The Docklands, South Africa

Underpinning method enables a memorable feat of engineering for upmarket Cape Town mixed-use building

“The Docklands development marks a significant paradigm shift in what is possible and achievable in terms of structural engineering in South Africa,”Jaco de Villiers, Aurecon Technical Director.

Situated in the scenic De Waterkant in Cape Town’s sought-after Prestwich Street and located less than 200 m from the V&A Waterfront Marina, The Docklands is a nine-level, mixed-use building that consists of 200 m² retail space, 134 apartments and 160 parking bays.

Aurecon was appointed as the structural engineer to help realise the client’s vision for an affordable, yet upmarket apartment building within walking distance of the prestigious Cape Town V&A Waterfront.

The site housed an existing office building with one level of semi-basement parking, ground floor parking and three levels of offices above that. The proposed new development required three levels of parking and six levels of apartments over the full footprint of the property.

Tight budget and time constraints meant a fast-track construction programme, which negated the option to build from scratch. To overcome this challenge, the project team came up with an innovative conceptual design that incorporated the existing building. Such a solution required an additional two basement levels to be constructed below the existing four-storey structure, while simultaneously constructing four levels above.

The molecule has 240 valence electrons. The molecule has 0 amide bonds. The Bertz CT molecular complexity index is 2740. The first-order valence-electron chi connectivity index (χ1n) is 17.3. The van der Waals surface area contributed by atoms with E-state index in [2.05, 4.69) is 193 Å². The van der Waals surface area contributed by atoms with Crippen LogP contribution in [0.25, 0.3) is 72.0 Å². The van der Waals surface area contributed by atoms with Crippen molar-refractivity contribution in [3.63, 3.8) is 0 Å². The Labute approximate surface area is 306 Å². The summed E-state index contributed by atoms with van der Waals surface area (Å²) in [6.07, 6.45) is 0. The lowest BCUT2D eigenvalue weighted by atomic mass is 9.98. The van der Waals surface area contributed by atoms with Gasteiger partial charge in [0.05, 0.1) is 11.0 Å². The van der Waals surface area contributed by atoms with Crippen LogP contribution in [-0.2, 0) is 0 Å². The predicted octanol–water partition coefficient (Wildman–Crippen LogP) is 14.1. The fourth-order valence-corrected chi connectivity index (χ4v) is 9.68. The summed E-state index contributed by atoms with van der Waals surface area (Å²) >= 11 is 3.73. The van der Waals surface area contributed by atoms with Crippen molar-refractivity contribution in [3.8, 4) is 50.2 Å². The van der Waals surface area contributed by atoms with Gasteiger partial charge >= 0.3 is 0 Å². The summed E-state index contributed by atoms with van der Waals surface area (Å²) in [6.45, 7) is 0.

The project team’s technical prowess enabled them to design an innovative engineering solution that would enable the centre of the building to be kept in place, while excavating and constructing new basements below and adding new floors on top. It was achieved by implementing a novel ‘underpinning’ method, which included constructing new steel micropiles through existing foundations in a four-pile group arrangement per column and connecting the piles to the existing columns with transfer steel pods. The existing structure was then strengthened with steel additions to existing columns to enable new floors to be continuously added on top.

The next step involved carefully excavating additional basements around the newly installed piles. The pile groups had to be braced against slenderness effects during the restricted excavation work. Upon reaching the final excavation level, the team installed new pad foundations and columns under the existing columns. The steel bracing and piles then had to be removed while the topmost floor of the new building was completed.

The innovative underpinning solution, meticulous planning and collaboration of the project team, as well as finishing on time and within budget, were all contributing factors to the project being considered an immense success.

Construction commenced in September 2017 and was completed in March 2019, with the building ready for occupation by April 2019.

“The implementation of the underpinning method to enable the simultaneous construction of four levels above and two levels below the existing office building is one of those memorable feats of engineering. The luxury development is destined to become an iconic feature in De Waterkant with its cutting-edge architecture and hi-tech interior finishes – a modern new addition to Cape Town’s city skyline,” says Jaco de Villiers.

The project won a Consulting Engineers South Africa (CESA) AON Engineering Excellence Award in the category 'Projects with a value between R50 million and R250 million' in 2019.

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